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46 Clavicle fractures does not increase the incidence of later diagnosis of subacromial impingement syndrome. A case-control study of 131.838 persons
  1. Anne Marie Nyholm1,
  2. Adam Witten2,
  3. Kristoffer Weisskirchner Barfod2
  1. 1Section Of Shoulder And Elbow Surgery, Department Of Orthopaedics, Copenhagen University Hospital Herlev, Denmark, Gentofte Hospitalsvej 1, Denmark
  2. 2Sports Orthopedic Research Center – Copenhagen (SORC-C), Department of Orthopedic Surgery, Copenhagen University Hospital Hvidovre, Kettegård Alle 30, Denmark


Introduction A clavicle fracture change the mechanical axes of the shoulder girdle, potentially leading to scapular protraction and decreased subacromial space. Clavicle fractures could therefore predispose to later development of subacromial impingement syndrome (SIS).

The purpose of this study was to investigate if clavicle fractures were correlated with a higher incidence, or earlier diagnosis, of SIS.

Materials and Methods This was a case-control study with data from the Danish National Patient Register. Persons, aged 18–60 years, with a hospital contact due to a clavicular fracture (DS420) between 1.1.1996 and 31.12.2005 were identified. For each case, 5 matched (sex and age) controls were identified. Primary outcome was the first hospital contact with a SIS diagnosis (DM751–755) registered >180 days following a clavicle fracture. Patients were followed until 01.11.2021.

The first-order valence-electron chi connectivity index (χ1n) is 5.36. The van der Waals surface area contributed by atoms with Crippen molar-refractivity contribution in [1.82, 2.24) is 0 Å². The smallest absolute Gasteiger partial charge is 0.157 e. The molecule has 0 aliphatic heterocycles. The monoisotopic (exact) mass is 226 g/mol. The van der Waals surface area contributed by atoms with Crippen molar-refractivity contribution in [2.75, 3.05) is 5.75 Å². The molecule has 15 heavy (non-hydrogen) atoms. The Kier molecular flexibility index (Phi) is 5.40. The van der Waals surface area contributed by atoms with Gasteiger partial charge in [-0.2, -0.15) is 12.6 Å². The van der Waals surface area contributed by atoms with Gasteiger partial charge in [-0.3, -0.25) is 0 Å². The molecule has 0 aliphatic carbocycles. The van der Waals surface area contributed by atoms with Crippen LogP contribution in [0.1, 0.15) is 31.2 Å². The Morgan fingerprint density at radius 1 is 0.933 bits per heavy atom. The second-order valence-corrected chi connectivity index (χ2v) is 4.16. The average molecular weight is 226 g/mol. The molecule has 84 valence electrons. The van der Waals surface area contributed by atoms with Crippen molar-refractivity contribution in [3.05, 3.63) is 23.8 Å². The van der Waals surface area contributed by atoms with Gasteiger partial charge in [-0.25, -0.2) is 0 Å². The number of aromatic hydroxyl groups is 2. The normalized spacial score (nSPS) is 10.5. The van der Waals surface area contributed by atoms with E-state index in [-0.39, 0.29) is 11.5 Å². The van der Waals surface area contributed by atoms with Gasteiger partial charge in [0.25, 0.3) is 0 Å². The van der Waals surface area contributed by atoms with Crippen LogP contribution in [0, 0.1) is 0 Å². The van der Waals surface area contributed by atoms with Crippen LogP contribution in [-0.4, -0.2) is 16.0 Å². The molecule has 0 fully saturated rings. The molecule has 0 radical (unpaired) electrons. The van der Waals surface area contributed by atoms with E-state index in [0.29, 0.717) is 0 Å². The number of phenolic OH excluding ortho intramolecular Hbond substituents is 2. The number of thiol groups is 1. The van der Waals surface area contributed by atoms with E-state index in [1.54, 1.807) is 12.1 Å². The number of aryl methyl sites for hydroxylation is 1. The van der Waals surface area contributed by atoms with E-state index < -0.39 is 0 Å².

Results 21.973 cases and 109.865 controls were included. 23% were female. 1.640 (7.46%) cases and 8.072 (7.35%) controls later received a SIS diagnosis, demonstrating no significant difference in incidence of SIS diagnosis (p=0.56).

1614 cases underwent surgical fixation. This subgroup had a statistically significant higher incidence of receiving a SIS diagnosis later in life (205 cases, 13%, p<0.001).

Mean time from fracture to SIS diagnosis was shorter for cases compared to controls (4040 vs. 4442 days, p<0.001), and cases were slightly younger when receiving the diagnosis (51.3 vs 53.6 years, p<0.001)

Conclusion Clavicle fracture patients did not have an increased incidence of a later SIS diagnosis, but were slightly younger at time of diagnosis. Surgery was correlated with higher incidence of diagnosis.

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